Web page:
As AWS CEO Andy Jassy rightly noted, AWS always believed that the vast majority of companies, “in the fullness of time” (Jassy’s favorite phrase from this keynote), would move to the cloud. Because of this, AWS focused on cloud services over hybrid capabilities early on. He argues that AWS watched others try and fail in building their hybrid offerings, in large parts because what customers really wanted was to use the same control plane on all edge nodes and in the cloud. None of the existing solutions from other vendors, Jassy argues, got any traction (though AWSs competitors would surely deny this) because of this.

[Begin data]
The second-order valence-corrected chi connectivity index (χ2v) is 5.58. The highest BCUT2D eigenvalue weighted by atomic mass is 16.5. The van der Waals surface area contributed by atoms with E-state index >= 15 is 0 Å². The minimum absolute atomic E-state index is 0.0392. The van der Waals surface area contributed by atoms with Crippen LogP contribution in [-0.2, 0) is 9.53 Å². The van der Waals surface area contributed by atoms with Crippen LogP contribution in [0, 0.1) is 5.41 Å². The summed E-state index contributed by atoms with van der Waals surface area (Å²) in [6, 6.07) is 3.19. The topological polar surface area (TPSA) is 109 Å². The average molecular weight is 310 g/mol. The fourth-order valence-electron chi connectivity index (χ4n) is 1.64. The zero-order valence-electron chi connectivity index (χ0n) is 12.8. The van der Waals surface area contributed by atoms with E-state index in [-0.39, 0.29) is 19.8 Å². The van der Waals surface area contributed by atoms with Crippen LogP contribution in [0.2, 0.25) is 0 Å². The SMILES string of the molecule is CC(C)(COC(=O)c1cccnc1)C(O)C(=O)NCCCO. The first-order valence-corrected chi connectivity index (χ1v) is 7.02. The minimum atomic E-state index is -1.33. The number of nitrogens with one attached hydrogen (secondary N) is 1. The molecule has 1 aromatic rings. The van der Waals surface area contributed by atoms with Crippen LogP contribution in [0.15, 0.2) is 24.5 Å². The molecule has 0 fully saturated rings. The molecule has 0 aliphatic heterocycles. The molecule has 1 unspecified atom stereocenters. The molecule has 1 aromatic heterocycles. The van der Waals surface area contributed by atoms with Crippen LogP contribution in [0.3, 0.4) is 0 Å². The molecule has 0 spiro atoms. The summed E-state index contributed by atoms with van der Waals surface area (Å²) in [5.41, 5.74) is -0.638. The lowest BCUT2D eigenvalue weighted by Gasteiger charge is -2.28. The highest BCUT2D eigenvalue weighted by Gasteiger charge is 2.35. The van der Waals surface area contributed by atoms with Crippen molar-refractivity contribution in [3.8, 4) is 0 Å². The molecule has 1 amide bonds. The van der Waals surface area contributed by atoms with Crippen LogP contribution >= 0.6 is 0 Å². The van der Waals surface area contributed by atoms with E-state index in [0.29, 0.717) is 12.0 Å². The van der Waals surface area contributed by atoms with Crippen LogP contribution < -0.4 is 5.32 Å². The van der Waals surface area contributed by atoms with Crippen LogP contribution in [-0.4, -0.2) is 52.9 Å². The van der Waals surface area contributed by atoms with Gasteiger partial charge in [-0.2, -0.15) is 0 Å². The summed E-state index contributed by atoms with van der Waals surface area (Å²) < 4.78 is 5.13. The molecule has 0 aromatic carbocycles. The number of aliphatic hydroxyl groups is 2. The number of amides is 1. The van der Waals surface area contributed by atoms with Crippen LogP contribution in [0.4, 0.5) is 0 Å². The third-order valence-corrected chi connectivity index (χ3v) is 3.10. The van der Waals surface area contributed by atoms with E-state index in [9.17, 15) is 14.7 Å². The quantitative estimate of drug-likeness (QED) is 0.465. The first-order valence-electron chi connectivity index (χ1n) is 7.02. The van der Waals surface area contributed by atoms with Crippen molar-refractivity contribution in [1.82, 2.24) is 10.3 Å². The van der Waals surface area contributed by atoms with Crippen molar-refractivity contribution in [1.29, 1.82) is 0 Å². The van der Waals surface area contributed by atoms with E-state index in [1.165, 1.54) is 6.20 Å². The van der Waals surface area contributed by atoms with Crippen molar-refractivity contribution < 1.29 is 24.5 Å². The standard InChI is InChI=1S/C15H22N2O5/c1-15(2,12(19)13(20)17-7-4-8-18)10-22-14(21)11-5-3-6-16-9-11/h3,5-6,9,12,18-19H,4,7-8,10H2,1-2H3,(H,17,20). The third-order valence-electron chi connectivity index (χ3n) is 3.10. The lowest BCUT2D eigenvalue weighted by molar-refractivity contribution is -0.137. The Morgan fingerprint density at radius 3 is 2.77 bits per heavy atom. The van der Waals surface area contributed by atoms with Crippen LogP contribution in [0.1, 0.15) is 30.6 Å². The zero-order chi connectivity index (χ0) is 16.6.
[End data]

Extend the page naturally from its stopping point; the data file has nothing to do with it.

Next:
The first result of that was VMware Cloud on AWS, which allowed customers to use the same VMware software and tools on AWS they were already familiar with. But at the end of the day, that was really about moving on-premises services to the cloud.

With Outpost, AWS launched a fully managed edge solution that can run AWS infrastructure in its customers’ data centers. It’s been an interesting journey for AWS, but the fact that the company closed out its keynote with this focus on hybrid — no matter how it wants to define it — shows that it now understands that there is clearly a need for this kind of service. The AWS way is to extend AWS into the edge — and I think most of its competitors will agree with that. Microsoft tried this early on with Azure Stack and really didn’t get a lot of traction, as far as I’m aware, but it has since retooled its efforts around Azure Arc. Google, meanwhile, is betting big on Anthos.